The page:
The U.S. economy is strong, which has been good news for the construction sector and specialty contractors such as glaziers, but where is the market headed? The 80th Annual Dodge Construction Outlook Conference, held in late October at the Gaylord National Resort & Convention Center in National Harbor, Md., looked at trends impacting construction and forecasted the amount of growth expected in 2019.

Construction starts and spending show that construction growth will continue, but at a slower pace, according to Dodge Data & Analytics chief economist and vice president Robert Murray. Construction starts grew 7 percent in 2017 and are predicted to grow 3 percent in 2018. Construction put in place grew 5 percent in both 2017 and 2018.

According to the reports, construction starts by market sector show that residential building was flat from the second quarter of 2018 to the third quarter after a pullback in the second quarter, whereas commercial building, institutional building and public works all saw declines. For the year, residential building has shown a slight growth increase from 3 percent in 2017 to 6 percent in 2018, while commercial building has plateaued at 2 percent in both 2017 and 2018.

This slowing of growth is mirrored by the Dodge Momentum Index, which has shown a decline in the commercial sector and leveling off by the institutional sector.

Murray says there are several tailwinds and headwinds impacting the current U.S. economy. Tailwinds include the relatively strong economy in 2018 with an expected full year GDP increase of 3 percent, easing bank lending standards, some Dodd-Frank restrictions on banks rolled back, federal legislation and state and local bond measures passed in recent years. The U.S.’s forecasted GDP for 2019 is estimated to increase 2.5 percent from 2018.

Headwinds include rising interest rates, tariffs and rising material prices, tight construction labor markets and some deceleration in rents and occupancies for commercial and multifamily building.

Murray also looked at the Producer Price Indexes from the U.S. Bureau of Labor Statistics. The price of flat glass has been increasing for years. The price increase was more modest in 2017 with a 0.9-percent increase after a 5.1-percent jump in 2016. The price of flat glass is expected to increase at a higher rate in 2018, with a 2.9-percent rise in September 2018 compared to the price in December 2017.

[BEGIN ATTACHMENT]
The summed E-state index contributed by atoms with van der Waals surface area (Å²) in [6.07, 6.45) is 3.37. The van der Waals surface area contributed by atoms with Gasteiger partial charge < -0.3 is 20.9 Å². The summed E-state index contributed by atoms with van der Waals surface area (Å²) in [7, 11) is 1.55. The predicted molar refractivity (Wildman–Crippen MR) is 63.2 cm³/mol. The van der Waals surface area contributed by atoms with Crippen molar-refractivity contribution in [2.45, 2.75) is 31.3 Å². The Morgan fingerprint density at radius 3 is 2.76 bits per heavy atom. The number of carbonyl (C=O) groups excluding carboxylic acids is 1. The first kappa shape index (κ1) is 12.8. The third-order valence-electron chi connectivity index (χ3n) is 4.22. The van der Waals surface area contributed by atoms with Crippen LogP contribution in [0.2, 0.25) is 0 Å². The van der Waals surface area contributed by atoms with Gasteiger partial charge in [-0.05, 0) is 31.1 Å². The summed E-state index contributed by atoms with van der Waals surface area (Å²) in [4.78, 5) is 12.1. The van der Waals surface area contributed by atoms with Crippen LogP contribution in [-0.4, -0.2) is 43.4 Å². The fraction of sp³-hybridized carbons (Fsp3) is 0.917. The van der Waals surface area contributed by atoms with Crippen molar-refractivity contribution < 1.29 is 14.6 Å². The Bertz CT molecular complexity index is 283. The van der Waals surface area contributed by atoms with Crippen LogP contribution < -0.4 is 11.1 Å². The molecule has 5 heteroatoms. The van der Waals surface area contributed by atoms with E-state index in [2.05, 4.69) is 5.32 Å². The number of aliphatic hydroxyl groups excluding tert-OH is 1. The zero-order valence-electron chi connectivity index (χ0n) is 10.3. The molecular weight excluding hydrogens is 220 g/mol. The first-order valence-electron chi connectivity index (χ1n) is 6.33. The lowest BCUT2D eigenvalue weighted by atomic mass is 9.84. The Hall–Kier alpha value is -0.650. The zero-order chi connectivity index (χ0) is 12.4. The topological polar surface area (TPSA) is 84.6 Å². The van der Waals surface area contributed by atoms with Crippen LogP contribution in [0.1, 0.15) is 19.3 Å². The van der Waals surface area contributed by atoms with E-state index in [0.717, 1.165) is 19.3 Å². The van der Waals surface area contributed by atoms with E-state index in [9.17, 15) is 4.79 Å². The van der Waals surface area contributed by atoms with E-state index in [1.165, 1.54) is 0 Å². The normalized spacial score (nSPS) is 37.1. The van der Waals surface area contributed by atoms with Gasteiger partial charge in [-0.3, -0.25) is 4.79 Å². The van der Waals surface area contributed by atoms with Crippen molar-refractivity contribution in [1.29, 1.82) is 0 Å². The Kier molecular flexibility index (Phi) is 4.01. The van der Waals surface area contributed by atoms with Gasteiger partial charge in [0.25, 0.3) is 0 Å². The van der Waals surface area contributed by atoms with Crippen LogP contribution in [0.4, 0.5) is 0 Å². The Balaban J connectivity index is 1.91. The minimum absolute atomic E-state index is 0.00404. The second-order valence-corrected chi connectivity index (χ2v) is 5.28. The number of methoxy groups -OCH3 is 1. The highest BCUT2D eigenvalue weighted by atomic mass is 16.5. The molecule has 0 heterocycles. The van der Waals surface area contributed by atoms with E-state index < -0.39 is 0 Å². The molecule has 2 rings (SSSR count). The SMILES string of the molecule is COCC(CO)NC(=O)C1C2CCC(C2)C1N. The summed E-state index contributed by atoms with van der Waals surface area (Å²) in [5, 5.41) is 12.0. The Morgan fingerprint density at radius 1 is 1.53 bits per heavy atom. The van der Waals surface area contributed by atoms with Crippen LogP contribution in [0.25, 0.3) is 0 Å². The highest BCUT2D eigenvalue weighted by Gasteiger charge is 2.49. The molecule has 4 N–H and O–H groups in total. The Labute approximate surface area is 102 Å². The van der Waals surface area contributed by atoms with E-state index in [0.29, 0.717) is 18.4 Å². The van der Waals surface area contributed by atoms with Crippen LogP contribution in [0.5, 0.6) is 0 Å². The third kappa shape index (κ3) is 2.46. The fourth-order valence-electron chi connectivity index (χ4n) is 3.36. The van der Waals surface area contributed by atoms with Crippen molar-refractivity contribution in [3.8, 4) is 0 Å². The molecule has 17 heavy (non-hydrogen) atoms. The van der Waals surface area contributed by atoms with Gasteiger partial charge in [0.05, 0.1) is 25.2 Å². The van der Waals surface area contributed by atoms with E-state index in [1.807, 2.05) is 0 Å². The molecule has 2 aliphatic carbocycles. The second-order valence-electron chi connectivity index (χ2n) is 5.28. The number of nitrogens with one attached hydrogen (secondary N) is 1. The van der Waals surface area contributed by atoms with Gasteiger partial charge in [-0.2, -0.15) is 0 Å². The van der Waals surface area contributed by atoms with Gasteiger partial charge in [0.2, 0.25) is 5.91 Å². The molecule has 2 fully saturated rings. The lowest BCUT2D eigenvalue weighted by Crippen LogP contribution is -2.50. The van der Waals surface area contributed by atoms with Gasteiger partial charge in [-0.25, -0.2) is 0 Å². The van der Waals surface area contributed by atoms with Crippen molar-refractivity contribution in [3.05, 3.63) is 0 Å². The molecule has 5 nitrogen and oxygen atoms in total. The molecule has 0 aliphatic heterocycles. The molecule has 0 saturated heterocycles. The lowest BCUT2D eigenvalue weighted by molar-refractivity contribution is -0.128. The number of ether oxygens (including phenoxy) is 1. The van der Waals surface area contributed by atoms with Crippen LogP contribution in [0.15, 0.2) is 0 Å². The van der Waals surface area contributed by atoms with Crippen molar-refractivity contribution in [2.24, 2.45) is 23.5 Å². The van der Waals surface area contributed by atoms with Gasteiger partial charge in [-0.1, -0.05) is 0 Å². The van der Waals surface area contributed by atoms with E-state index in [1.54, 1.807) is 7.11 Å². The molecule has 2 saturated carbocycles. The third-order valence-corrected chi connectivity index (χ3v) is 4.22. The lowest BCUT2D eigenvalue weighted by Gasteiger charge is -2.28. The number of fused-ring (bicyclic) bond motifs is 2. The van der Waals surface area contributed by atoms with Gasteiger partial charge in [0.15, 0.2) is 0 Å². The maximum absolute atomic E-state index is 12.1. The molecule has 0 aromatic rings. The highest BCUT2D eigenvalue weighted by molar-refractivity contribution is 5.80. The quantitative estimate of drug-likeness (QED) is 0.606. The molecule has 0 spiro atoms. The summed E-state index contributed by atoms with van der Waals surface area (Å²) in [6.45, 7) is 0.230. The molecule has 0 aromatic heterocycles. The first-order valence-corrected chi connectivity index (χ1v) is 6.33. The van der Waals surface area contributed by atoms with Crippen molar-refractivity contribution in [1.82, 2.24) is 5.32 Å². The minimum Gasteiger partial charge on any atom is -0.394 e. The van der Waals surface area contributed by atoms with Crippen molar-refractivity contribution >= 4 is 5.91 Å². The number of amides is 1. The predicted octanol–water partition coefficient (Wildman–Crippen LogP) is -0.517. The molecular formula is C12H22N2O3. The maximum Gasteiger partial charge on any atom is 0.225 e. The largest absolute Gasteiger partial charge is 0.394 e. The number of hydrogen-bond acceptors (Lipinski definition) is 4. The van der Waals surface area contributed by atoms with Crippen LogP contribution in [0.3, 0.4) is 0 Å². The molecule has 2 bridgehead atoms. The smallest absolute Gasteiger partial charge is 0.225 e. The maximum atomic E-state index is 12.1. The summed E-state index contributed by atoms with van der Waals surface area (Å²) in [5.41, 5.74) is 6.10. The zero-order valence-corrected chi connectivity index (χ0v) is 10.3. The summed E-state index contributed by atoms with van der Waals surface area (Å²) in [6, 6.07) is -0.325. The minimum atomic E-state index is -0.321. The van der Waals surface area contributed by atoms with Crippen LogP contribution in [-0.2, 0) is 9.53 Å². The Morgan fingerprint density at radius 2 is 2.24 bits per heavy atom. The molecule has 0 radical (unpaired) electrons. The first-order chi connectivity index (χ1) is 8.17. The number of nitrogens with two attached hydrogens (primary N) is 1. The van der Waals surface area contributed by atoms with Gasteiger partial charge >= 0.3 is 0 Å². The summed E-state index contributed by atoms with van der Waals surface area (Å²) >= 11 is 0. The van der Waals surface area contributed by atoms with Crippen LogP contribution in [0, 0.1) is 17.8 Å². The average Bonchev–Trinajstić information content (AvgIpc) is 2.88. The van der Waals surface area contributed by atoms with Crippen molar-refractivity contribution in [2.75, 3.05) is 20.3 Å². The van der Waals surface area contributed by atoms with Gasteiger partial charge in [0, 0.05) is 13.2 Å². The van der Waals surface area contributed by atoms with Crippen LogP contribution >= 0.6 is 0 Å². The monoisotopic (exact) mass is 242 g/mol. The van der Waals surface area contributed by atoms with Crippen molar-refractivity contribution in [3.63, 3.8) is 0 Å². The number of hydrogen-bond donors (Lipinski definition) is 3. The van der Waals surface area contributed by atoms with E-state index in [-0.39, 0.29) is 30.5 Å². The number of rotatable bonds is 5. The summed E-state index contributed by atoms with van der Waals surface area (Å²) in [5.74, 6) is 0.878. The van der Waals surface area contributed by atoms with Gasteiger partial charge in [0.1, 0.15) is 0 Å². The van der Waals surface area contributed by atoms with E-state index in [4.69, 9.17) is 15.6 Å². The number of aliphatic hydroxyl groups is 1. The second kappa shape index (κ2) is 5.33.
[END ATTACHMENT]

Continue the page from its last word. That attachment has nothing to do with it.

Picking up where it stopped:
The multifamily housing market in the U.S. slowed in 2016-2017 after steady growth from 2010-2015, but most top ten markets retreated in 2017, according to Murray. He expects to see an increase of 2 percent in 2018 but a drop of 8 percent in 2019. The major cities driving the sector are New York, Washington, D.C., Miami, Boston and Seattle, which have all shown increases in new multifamily housing construction from the first nine months of 2017 to 2018. Among the top ten metropolitan areas, Los Angeles, Chicago and Atlanta have shown decreases.

The nonresidential building sector grew steadily from 2011 through 2014 and began to decelerate in 2015, according to Murray. That was followed by growth in 2016-2017. Murray expects growth to level off in 2018 and for the market to shrink by 4 percent in 2019.

Office buildings shared a similar pattern with nonresidential building, but the sector is expected to grow modestly in 2018 and 2019. According to Murray, much of the new office construction involves high-rises, and office alterations have strengthened considerably. Data centers, government office buildings and corporate buildings and headquarters have driven growth.

However, retail stores and shopping centers declined by 5 percent in 2017 and are expected to decline a further 9 percent by the end of 2018. Murray forecasts a more modest 1-percent drop in 2019. Trends driving this drop are the impact of online sales, large retailers closing stores, large mixed-use projects providing support to retail construction and an increase in store renovations.

Educational buildings have grown consistently since 2014, with 11 percent growth in 2017, 11 percent expected growth in 2018 and estimated growth of 6 percent in 2019. Year-to-date in 2018, community college, laboratory and high school construction has increased since 2017.

The healthcare facilities category dropped 5 percent in 2018, but is expected to grow 7 percent in 2019. According to Murray, uncertainty over healthcare reform is impacting the sector, but growth is supported by the need to replace aging facilities and the growth of the elderly population.